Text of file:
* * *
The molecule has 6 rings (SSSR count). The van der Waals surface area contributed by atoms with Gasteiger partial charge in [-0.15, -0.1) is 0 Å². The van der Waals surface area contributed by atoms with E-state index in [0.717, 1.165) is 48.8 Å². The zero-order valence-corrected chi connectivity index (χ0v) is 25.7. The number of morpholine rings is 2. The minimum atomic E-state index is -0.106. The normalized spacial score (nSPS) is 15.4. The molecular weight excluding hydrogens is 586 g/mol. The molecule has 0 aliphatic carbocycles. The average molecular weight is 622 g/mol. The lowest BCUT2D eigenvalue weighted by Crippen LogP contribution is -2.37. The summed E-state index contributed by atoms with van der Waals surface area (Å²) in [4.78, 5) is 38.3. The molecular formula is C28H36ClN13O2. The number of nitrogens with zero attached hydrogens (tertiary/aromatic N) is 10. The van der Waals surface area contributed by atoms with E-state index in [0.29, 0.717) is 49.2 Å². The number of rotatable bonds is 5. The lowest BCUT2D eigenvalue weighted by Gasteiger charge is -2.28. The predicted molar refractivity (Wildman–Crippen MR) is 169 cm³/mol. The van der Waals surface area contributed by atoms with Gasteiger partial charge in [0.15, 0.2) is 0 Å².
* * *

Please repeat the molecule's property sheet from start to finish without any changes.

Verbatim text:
The molecule has 6 rings (SSSR count). The van der Waals surface area contributed by atoms with Gasteiger partial charge in [-0.15, -0.1) is 0 Å². The van der Waals surface area contributed by atoms with E-state index in [0.717, 1.165) is 48.8 Å². The zero-order valence-corrected chi connectivity index (χ0v) is 25.7. The number of morpholine rings is 2. The minimum atomic E-state index is -0.106. The normalized spacial score (nSPS) is 15.4. The molecular weight excluding hydrogens is 586 g/mol. The molecule has 0 aliphatic carbocycles. The average molecular weight is 622 g/mol. The lowest BCUT2D eigenvalue weighted by Crippen LogP contribution is -2.37. The summed E-state index contributed by atoms with van der Waals surface area (Å²) in [4.78, 5) is 38.3. The molecular formula is C28H36ClN13O2. The number of nitrogens with zero attached hydrogens (tertiary/aromatic N) is 10. The van der Waals surface area contributed by atoms with E-state index in [0.29, 0.717) is 49.2 Å². The number of rotatable bonds is 5. The lowest BCUT2D eigenvalue weighted by Gasteiger charge is -2.28. The predicted molar refractivity (Wildman–Crippen MR) is 169 cm³/mol. The van der Waals surface area contributed by atoms with Gasteiger partial charge in [0.15, 0.2) is 0 Å².